Roger Sterling Esq.
Who is the irreplaceable actor in Casablanca? It's not Bogart. Bogart makes it a better movie than it would have been had the part gone to George Raft but the movie still would have worked. The guy it wouldn't have worked at all with out is Claude Rains.
Without him the character of Louis Renault would not be perfect and he has to be perfect for this movie to work. He has to be the lovable cad whose presence we enjoy so much that we don't think too much about the actual hero. Because, on close examination, the hero isn't really all that desirable except as fantasy. You'd like to have known Rick Blaine but you'd be better off married to Captain Louis Renault.
The same is true here. John Slattery as Roger Sterling makes this show. Like Rains in Casablanca, it's pure magic every time he is on screen and the parallel life he makes to Don's is what makes the former worker.
Don and Rachel have lunch. In response to Don's saying that the people he is dealing with are Zionists, Rachel says, "Zion just means Israel. It's a very old name." She's right. And then she talks about not wanting to visit Israel but it being very important that it should be there.
This is an episode of being estranged from your roots. Of wanting to go home but really having no home to go to. No mother to go home to. That's what Don and Rachel have in common.
A long fuse
There is a subplot about lipstick that starts the progress of Peggy from secretary to copywriter. Peggy and Pete aren't exiles so much as expatriates. They both wnat to leave the culture they grew up in. They are haunted by it like Don and Rachel.
Anyway, the important thing to remember is that it is Freddy Rumsen who spots Peggy's ability. Don is oblivious to it.
Character parallel, Rachel's mother died having her.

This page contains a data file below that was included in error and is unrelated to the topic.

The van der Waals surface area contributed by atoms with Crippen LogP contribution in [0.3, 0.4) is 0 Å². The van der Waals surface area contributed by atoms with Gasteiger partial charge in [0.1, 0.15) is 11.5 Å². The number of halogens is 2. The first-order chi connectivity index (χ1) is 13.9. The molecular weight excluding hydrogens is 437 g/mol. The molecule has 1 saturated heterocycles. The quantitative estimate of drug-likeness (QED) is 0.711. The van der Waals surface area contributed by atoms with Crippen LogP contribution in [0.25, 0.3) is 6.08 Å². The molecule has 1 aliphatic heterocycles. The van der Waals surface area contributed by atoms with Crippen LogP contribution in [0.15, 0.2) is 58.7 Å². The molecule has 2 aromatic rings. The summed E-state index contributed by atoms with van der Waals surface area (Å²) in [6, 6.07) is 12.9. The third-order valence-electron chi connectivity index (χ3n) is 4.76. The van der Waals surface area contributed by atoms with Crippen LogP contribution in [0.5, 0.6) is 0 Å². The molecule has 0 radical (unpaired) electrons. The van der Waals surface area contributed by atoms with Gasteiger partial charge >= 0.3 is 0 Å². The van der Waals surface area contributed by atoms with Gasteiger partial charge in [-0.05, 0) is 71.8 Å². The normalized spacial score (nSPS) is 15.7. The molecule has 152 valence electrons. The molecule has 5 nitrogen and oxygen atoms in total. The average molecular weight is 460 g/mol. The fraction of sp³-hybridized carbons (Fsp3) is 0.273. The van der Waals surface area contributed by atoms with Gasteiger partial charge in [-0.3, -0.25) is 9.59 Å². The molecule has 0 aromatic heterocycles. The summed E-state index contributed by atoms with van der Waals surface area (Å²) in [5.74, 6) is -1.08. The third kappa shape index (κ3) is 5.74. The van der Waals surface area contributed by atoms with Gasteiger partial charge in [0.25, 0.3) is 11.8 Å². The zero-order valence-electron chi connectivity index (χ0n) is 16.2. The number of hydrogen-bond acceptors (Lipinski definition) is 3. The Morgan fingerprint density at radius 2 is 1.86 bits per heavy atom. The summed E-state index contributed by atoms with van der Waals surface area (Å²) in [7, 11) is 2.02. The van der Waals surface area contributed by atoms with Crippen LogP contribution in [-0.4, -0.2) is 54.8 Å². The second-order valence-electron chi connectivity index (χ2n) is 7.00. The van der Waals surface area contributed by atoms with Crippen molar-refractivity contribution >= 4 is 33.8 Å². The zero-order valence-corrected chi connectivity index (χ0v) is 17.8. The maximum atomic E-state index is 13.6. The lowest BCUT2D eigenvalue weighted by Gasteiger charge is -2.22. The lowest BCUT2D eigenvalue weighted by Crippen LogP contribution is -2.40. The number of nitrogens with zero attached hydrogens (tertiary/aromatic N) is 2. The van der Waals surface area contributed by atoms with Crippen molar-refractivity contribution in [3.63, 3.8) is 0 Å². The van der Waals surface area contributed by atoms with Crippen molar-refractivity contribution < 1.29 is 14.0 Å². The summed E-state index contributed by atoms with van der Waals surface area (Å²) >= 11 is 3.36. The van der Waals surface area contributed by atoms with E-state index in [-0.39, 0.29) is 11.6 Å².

And we finally get to Babylon
Which, surprisingly, turns out to be Midge's bohemian beat world. The episode ends with Don still firmly ensconced in this exile but we can tell it won't last.
The funny thing—if you buy the New York Times version that this series justifies why the sixties had to happen—is that the Beats come off so utterly unpalatable. To really believe the 1960s are a good thing you have to trust what the NYT wants to tell you and not your own lying eyes. For here, before our eyes, we see a very stylish age being replaced by an age that has no style at all.
There is a nice outro song though. It's a setting of a few lines from Psalm 137 repeated over and over again. As we here it, sung as a canon, we get a montage of shots. We get Rachel handling a tie and thinking of Don. We get Betty busy teaching her daughter to be another appearance-obsessed airhead just like her. And we get Roger and Joan dressing in their hotel room and leaving separately. The final shot is the two of them in front of the hotel pretending not to know one another in a composition that could be by Cartier-Bresson. It's all hauntingly beautiful.
By the rivers of Babylon,
there we sat,
sat and wept,
as we thought of Zion.
There on the poplars
we hung up our lyres,
for our captors asked us there for songs,
our tormentors, for amusement,
"Sing us one of the songs of Zion."
How can we sing one of the songs of the LORD
on alien soil?
If I forget you, O Jerusalem,
let my right hand wither,
let my tongue stick to my palate
if I cease to think of you,
if I do not keep Jerusalem in memory
even at my happiest hour.
Jewish Publication Society TANAKH Tranlsation